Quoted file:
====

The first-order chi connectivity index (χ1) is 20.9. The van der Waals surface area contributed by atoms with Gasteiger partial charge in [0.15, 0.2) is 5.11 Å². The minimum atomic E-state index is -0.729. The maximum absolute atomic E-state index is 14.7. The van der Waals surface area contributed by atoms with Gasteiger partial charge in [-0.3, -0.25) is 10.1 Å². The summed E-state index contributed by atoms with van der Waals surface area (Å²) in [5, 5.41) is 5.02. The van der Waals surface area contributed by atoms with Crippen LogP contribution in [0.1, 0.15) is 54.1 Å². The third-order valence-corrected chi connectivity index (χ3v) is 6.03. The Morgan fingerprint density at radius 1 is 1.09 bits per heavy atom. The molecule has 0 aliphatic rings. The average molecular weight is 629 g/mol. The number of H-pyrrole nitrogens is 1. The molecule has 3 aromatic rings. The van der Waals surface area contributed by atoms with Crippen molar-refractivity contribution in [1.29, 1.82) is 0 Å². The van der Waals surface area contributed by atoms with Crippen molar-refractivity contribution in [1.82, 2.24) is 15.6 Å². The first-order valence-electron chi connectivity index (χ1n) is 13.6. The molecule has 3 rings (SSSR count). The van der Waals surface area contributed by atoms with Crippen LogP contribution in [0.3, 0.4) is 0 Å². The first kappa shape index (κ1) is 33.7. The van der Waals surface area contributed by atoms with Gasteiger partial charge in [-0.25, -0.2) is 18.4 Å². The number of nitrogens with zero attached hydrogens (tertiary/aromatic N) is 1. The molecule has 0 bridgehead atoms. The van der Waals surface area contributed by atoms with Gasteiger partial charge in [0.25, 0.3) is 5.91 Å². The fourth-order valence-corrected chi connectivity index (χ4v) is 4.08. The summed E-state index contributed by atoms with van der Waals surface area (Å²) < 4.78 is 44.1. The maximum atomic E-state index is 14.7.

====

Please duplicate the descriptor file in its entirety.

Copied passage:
The first-order chi connectivity index (χ1) is 20.9. The van der Waals surface area contributed by atoms with Gasteiger partial charge in [0.15, 0.2) is 5.11 Å². The minimum atomic E-state index is -0.729. The maximum absolute atomic E-state index is 14.7. The van der Waals surface area contributed by atoms with Gasteiger partial charge in [-0.3, -0.25) is 10.1 Å². The summed E-state index contributed by atoms with van der Waals surface area (Å²) in [5, 5.41) is 5.02. The van der Waals surface area contributed by atoms with Crippen LogP contribution in [0.1, 0.15) is 54.1 Å². The third-order valence-corrected chi connectivity index (χ3v) is 6.03. The Morgan fingerprint density at radius 1 is 1.09 bits per heavy atom. The molecule has 0 aliphatic rings. The average molecular weight is 629 g/mol. The number of H-pyrrole nitrogens is 1. The molecule has 3 aromatic rings. The van der Waals surface area contributed by atoms with Crippen molar-refractivity contribution in [1.29, 1.82) is 0 Å². The van der Waals surface area contributed by atoms with Crippen molar-refractivity contribution in [1.82, 2.24) is 15.6 Å². The first-order valence-electron chi connectivity index (χ1n) is 13.6. The molecule has 3 rings (SSSR count). The van der Waals surface area contributed by atoms with Crippen LogP contribution in [0.3, 0.4) is 0 Å². The first kappa shape index (κ1) is 33.7. The van der Waals surface area contributed by atoms with Gasteiger partial charge in [-0.25, -0.2) is 18.4 Å². The number of nitrogens with zero attached hydrogens (tertiary/aromatic N) is 1. The molecule has 0 bridgehead atoms. The van der Waals surface area contributed by atoms with Gasteiger partial charge in [0.25, 0.3) is 5.91 Å². The fourth-order valence-corrected chi connectivity index (χ4v) is 4.08. The summed E-state index contributed by atoms with van der Waals surface area (Å²) < 4.78 is 44.1. The maximum atomic E-state index is 14.7.